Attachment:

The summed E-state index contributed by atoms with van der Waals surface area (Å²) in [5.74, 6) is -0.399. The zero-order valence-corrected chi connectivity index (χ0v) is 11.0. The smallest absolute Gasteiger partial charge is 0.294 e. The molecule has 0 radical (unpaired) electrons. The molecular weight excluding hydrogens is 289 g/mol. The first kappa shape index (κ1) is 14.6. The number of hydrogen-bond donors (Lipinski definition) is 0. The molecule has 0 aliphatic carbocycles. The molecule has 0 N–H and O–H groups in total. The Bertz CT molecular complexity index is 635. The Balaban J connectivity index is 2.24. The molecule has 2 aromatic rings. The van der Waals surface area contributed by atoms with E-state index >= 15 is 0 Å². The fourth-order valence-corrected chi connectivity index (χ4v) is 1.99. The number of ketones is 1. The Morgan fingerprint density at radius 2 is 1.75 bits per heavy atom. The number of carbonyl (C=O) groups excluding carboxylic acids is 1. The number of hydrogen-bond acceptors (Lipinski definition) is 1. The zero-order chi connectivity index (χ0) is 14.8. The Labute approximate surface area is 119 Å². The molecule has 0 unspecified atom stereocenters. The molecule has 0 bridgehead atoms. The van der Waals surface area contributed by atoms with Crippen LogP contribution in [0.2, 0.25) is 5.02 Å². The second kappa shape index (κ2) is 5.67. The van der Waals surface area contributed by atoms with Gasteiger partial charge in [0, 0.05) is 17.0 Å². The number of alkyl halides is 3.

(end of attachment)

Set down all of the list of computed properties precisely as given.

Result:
The summed E-state index contributed by atoms with van der Waals surface area (Å²) in [5.74, 6) is -0.399. The zero-order valence-corrected chi connectivity index (χ0v) is 11.0. The smallest absolute Gasteiger partial charge is 0.294 e. The molecule has 0 radical (unpaired) electrons. The molecular weight excluding hydrogens is 289 g/mol. The first kappa shape index (κ1) is 14.6. The number of hydrogen-bond donors (Lipinski definition) is 0. The molecule has 0 aliphatic carbocycles. The molecule has 0 N–H and O–H groups in total. The Bertz CT molecular complexity index is 635. The Balaban J connectivity index is 2.24. The molecule has 2 aromatic rings. The van der Waals surface area contributed by atoms with E-state index >= 15 is 0 Å². The fourth-order valence-corrected chi connectivity index (χ4v) is 1.99. The number of ketones is 1. The Morgan fingerprint density at radius 2 is 1.75 bits per heavy atom. The number of carbonyl (C=O) groups excluding carboxylic acids is 1. The number of hydrogen-bond acceptors (Lipinski definition) is 1. The zero-order chi connectivity index (χ0) is 14.8. The Labute approximate surface area is 119 Å². The molecule has 0 unspecified atom stereocenters. The molecule has 0 bridgehead atoms. The van der Waals surface area contributed by atoms with Crippen LogP contribution in [0.2, 0.25) is 5.02 Å². The second kappa shape index (κ2) is 5.67. The van der Waals surface area contributed by atoms with Gasteiger partial charge in [0, 0.05) is 17.0 Å². The number of alkyl halides is 3.